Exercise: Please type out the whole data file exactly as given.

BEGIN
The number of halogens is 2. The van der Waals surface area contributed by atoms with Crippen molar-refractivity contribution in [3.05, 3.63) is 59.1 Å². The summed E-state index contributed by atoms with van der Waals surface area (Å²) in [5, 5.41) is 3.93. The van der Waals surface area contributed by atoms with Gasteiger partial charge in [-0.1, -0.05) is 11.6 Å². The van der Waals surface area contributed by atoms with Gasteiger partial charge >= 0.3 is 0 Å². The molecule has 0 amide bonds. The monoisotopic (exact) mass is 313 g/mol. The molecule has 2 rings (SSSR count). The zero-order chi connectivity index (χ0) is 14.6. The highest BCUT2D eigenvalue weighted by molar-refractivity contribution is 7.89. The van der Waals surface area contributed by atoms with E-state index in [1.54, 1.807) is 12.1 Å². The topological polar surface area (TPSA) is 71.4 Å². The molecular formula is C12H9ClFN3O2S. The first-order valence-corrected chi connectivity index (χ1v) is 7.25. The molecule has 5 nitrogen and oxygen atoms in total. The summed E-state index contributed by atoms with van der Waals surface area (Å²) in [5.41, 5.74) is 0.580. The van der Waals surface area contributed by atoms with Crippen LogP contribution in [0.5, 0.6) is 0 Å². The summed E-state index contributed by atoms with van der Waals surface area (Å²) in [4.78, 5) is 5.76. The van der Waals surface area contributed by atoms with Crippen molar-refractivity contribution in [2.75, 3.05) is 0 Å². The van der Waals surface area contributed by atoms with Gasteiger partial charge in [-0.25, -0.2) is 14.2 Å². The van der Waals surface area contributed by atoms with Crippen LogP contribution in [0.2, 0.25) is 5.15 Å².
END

The number of halogens is 2. The van der Waals surface area contributed by atoms with Crippen molar-refractivity contribution in [3.05, 3.63) is 59.1 Å². The summed E-state index contributed by atoms with van der Waals surface area (Å²) in [5, 5.41) is 3.93. The van der Waals surface area contributed by atoms with Gasteiger partial charge in [-0.1, -0.05) is 11.6 Å². The van der Waals surface area contributed by atoms with Gasteiger partial charge >= 0.3 is 0 Å². The molecule has 0 amide bonds. The monoisotopic (exact) mass is 313 g/mol. The molecule has 2 rings (SSSR count). The zero-order chi connectivity index (χ0) is 14.6. The highest BCUT2D eigenvalue weighted by molar-refractivity contribution is 7.89. The van der Waals surface area contributed by atoms with E-state index in [1.54, 1.807) is 12.1 Å². The topological polar surface area (TPSA) is 71.4 Å². The molecular formula is C12H9ClFN3O2S. The first-order valence-corrected chi connectivity index (χ1v) is 7.25. The molecule has 5 nitrogen and oxygen atoms in total. The summed E-state index contributed by atoms with van der Waals surface area (Å²) in [5.41, 5.74) is 0.580. The van der Waals surface area contributed by atoms with Crippen LogP contribution in [0.5, 0.6) is 0 Å². The summed E-state index contributed by atoms with van der Waals surface area (Å²) in [4.78, 5) is 5.76. The van der Waals surface area contributed by atoms with Crippen molar-refractivity contribution in [2.75, 3.05) is 0 Å². The van der Waals surface area contributed by atoms with Gasteiger partial charge in [-0.25, -0.2) is 14.2 Å². The van der Waals surface area contributed by atoms with Crippen LogP contribution in [0.2, 0.25) is 5.15 Å².